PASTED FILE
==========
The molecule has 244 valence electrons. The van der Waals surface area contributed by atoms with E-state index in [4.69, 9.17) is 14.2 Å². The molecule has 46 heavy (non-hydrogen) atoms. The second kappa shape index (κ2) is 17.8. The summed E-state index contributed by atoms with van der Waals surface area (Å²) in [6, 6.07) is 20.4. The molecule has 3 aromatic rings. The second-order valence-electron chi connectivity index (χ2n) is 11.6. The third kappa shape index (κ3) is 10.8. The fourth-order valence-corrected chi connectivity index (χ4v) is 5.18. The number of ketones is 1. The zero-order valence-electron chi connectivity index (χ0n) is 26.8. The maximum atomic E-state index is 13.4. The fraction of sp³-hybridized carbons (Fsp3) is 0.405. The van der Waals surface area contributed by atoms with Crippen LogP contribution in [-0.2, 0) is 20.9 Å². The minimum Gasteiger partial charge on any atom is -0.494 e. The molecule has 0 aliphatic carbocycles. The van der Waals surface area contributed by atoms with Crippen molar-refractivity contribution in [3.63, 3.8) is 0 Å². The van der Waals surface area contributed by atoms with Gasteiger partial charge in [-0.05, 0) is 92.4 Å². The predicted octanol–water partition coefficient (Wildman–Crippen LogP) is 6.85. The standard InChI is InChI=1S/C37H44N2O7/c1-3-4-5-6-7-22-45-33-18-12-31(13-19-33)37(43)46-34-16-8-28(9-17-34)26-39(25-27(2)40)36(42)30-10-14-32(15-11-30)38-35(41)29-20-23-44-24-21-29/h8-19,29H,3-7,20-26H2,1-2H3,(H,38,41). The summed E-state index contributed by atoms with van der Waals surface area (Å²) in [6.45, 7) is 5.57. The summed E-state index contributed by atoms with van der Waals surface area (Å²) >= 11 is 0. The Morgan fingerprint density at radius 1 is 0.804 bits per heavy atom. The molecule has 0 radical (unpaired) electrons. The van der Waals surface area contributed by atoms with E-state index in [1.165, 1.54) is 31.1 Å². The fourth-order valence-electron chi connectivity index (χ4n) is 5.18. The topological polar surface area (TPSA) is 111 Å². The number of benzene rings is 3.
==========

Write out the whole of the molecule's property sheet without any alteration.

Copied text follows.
The molecule has 244 valence electrons. The van der Waals surface area contributed by atoms with E-state index in [4.69, 9.17) is 14.2 Å². The molecule has 46 heavy (non-hydrogen) atoms. The second kappa shape index (κ2) is 17.8. The summed E-state index contributed by atoms with van der Waals surface area (Å²) in [6, 6.07) is 20.4. The molecule has 3 aromatic rings. The second-order valence-electron chi connectivity index (χ2n) is 11.6. The third kappa shape index (κ3) is 10.8. The fourth-order valence-corrected chi connectivity index (χ4v) is 5.18. The number of ketones is 1. The zero-order valence-electron chi connectivity index (χ0n) is 26.8. The maximum atomic E-state index is 13.4. The fraction of sp³-hybridized carbons (Fsp3) is 0.405. The van der Waals surface area contributed by atoms with Crippen LogP contribution in [-0.2, 0) is 20.9 Å². The minimum Gasteiger partial charge on any atom is -0.494 e. The molecule has 0 aliphatic carbocycles. The van der Waals surface area contributed by atoms with Crippen molar-refractivity contribution in [3.63, 3.8) is 0 Å². The van der Waals surface area contributed by atoms with Gasteiger partial charge in [-0.05, 0) is 92.4 Å². The predicted octanol–water partition coefficient (Wildman–Crippen LogP) is 6.85. The standard InChI is InChI=1S/C37H44N2O7/c1-3-4-5-6-7-22-45-33-18-12-31(13-19-33)37(43)46-34-16-8-28(9-17-34)26-39(25-27(2)40)36(42)30-10-14-32(15-11-30)38-35(41)29-20-23-44-24-21-29/h8-19,29H,3-7,20-26H2,1-2H3,(H,38,41). The summed E-state index contributed by atoms with van der Waals surface area (Å²) in [6.45, 7) is 5.57. The summed E-state index contributed by atoms with van der Waals surface area (Å²) >= 11 is 0. The Morgan fingerprint density at radius 1 is 0.804 bits per heavy atom. The molecule has 0 radical (unpaired) electrons. The van der Waals surface area contributed by atoms with E-state index in [1.165, 1.54) is 31.1 Å². The fourth-order valence-electron chi connectivity index (χ4n) is 5.18. The topological polar surface area (TPSA) is 111 Å². The number of benzene rings is 3.